In this manner, the method of FIG. 6 represents an example of a method including coding information representative of whether an absolute value of an x-component of a motion vector difference value for a current block of video data is greater than zero, coding information representative of whether an absolute value of a y-component of the motion vector difference value is greater than zero, when the absolute value of the x-component of the motion vector difference value is greater than zero, coding information representative of the absolute value of the x-component of the motion vector difference value, when the absolute value of the y-component of the motion vector difference value is greater than zero, coding information representative of the absolute value of the y-component of the motion vector difference value, when the absolute value of the x-component of the motion vector difference value is greater than zero, coding a sign of the x-component of the motion vector difference value, and when the absolute value of the y-component of the motion vector difference value is greater than zero, coding a sign of the y-component of the motion vector difference value. Thus, the method of FIG. 6 represents an example of jointly coding elements of x- and y-components of a motion vector difference value calculated for a motion vector of a current block of video data.

FIG. 7 is a flowchart illustrating a method for signaling values for mvd_x and mvd_y values. Unlike methods 180 and 192 of FIG. 5, which illustrate coding the x- and y-components of an MVD separately, and similar to the method of FIG. 6, the method of FIG. 7 may also allow an encoder to jointly encode the x- and y-components of a motion vector difference value, that is, mvd_x and mvd_y. In this example, one syntax element signaled in the bitstream by an encoder, such as video encoder 20 of FIGS. 1 and 2, may contain magnitude, sign and/or other information related to the x- and y-components of a motion vector difference value.

In the example of FIG. 7, as explained below, video encoder 20 may encode a motion resolution flag, which is a value representative of whether a motion vector of the current block of video data has a first sub-pixel precision, e.g., quarter-pixel precision, or a second sub-pixel precision, e.g., eighth-pixel precision. In this example, the motion resolution flag has a value of one to indicate that the motion vector of the current block has quarter-pixel precision, and has a value of zero to indicate that the motion resolution flag has eighth-pixel precision. Video encoder 20 may also encode a value, “abs_mvd_equal2,” which represents whether the magnitude of one or both of the components of the motion vector difference have an absolute value of two. Video encoder 20 may assign a value to abs_mvd_equal2 based on the example of Table 1 below.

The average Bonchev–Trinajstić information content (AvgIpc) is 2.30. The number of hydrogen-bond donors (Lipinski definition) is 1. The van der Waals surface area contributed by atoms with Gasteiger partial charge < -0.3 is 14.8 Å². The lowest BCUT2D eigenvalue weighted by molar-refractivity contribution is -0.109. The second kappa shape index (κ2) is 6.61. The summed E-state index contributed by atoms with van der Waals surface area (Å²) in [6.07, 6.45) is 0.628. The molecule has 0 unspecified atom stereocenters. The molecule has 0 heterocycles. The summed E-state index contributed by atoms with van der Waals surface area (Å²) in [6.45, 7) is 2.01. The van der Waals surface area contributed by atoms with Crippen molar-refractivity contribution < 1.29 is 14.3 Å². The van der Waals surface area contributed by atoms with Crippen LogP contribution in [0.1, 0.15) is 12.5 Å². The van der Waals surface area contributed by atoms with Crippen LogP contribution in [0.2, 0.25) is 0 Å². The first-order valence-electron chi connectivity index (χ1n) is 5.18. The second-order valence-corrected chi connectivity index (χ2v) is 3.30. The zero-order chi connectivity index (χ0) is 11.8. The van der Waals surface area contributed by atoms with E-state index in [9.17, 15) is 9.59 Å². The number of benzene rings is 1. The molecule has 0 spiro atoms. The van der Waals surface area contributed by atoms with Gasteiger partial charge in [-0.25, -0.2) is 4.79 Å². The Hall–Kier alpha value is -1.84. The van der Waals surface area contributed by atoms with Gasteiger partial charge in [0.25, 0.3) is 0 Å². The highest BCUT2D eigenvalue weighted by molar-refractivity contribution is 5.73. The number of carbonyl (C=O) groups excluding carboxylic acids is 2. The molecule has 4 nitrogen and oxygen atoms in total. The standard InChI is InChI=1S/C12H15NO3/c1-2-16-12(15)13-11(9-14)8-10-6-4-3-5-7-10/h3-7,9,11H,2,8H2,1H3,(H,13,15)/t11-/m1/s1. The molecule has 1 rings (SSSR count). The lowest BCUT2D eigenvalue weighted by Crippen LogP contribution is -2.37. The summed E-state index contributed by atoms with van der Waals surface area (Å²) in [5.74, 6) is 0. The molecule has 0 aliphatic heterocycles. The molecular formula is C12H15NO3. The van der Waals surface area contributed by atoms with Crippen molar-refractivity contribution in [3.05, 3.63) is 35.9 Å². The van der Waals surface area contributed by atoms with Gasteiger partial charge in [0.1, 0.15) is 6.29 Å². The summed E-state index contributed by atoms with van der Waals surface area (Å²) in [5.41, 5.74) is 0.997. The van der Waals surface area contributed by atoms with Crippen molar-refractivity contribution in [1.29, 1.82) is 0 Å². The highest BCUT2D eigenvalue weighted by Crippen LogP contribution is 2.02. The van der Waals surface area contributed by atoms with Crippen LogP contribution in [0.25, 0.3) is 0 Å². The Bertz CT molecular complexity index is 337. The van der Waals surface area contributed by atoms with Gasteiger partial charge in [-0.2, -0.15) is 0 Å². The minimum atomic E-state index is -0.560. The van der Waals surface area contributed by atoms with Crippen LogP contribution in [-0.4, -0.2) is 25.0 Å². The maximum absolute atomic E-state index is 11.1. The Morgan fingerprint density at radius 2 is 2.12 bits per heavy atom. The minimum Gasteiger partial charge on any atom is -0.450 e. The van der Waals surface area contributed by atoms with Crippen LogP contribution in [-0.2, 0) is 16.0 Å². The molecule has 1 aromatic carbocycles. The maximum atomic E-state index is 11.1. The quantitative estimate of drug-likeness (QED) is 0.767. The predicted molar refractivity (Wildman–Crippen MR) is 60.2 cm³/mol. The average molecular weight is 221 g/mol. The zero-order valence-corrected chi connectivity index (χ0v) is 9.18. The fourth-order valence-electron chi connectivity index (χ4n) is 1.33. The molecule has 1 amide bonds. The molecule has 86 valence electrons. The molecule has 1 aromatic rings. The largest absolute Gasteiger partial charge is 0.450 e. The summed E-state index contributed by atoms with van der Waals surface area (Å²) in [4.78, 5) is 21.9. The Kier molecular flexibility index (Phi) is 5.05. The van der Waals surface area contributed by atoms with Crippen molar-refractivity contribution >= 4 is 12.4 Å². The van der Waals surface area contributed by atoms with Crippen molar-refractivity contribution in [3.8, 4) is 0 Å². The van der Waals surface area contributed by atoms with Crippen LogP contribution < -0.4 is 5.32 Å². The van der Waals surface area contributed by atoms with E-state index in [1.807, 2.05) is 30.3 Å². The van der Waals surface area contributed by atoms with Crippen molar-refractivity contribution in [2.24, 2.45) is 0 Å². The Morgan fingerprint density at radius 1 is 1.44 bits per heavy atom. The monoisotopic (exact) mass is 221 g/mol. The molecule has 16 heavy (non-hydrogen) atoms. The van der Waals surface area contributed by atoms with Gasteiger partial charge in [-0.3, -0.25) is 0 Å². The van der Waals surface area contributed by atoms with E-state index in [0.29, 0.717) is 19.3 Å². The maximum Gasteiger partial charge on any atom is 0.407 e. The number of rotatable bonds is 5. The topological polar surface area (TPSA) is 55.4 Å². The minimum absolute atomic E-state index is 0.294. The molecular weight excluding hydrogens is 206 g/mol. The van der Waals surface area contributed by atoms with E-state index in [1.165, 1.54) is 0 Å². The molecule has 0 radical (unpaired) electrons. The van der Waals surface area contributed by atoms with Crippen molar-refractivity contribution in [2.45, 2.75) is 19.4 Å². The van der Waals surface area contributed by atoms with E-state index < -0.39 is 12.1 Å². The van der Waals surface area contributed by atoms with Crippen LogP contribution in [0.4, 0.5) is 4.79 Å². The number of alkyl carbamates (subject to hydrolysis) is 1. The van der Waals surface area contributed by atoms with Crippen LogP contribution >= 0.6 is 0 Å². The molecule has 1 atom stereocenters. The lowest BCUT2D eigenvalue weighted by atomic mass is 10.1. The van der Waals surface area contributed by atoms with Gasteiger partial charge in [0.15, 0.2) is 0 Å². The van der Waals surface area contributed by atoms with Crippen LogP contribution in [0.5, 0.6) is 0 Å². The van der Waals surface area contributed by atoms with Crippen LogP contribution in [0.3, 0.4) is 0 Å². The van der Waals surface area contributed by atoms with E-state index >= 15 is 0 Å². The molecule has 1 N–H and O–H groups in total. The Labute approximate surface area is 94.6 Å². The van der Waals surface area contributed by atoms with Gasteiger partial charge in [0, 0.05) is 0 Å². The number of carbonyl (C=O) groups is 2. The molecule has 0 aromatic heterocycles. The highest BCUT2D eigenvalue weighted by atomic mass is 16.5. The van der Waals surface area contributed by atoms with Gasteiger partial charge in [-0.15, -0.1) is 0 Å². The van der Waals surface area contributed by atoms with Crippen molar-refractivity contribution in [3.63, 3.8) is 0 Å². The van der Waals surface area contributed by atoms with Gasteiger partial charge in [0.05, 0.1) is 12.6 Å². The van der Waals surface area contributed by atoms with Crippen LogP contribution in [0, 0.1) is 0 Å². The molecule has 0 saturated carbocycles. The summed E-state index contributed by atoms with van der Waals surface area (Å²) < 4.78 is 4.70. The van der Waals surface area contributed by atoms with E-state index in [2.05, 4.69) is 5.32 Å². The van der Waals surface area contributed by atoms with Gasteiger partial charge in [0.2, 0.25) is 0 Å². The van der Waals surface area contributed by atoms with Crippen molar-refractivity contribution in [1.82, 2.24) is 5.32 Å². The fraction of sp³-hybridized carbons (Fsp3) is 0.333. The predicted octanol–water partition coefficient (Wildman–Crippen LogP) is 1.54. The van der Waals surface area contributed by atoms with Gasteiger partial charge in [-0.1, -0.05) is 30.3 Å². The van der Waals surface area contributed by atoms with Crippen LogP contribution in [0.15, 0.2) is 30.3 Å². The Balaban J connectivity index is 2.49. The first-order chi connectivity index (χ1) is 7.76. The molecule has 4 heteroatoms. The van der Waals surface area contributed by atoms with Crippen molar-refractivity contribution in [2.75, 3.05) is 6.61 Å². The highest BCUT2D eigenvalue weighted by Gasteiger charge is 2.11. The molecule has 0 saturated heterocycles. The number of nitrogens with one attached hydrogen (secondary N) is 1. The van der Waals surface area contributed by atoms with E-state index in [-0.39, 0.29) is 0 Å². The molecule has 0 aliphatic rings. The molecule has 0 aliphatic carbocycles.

In the example of method 240 of FIG. 7, motion compensation unit 44 or another unit of video encoder 20 may signal an mvd_x==0 flag, (242) and an mvd_y==0 flag (244). These flags may be set when the corresponding mvd_x or mvd_y values are equal to zero. If both mvd_y and mvd_x are zero (“Yes” branch of 246), no further data need be signaled, and method 240 ends (266).

If either mvd_x or mvd_y are nonzero (“No” branch of 246), motion compensation unit 44 may signal or encode a motion resolution flag (246). The motion resolution flag (mvres_flag) is an example of a syntax element that may indicate a motion vector resolution (also referred to as motion vector precision) for a motion vector corresponding to the motion vector difference values. The motion resolution flag may indicate whether the motion vector of the current block of video data has a first sub-pixel precision or a second sub-pixel precision, e.g., one-quarter-pixel precision or one-eighth pixel precision.

Video encoder 20 may also determine a threshold for a current frame, which is also associated with the motion vector for the current block, and which may be signaled in the slice header or another data structure, e.g., a slice parameter set (SPS) or picture parameter set (PPS). The video encoder 20 may use the threshold to restrict the amplitude of eighth-pixel motion vector difference values and may indicate that the motion vector has the first sub-pixel precision when both the x-component of the motion vector difference value (mvd_x) and the y-component of the motion vector difference value (mvd_y) are greater than the threshold. For example, as shown below with respect to Table 1 below, the video encoder (e.g., video encoder 20) may restrict the magnitude of the x- and y-components of an eighth-pixel precision motion vector difference value to values of one or two. The video encoder may signal the value of the threshold using a threshold flag.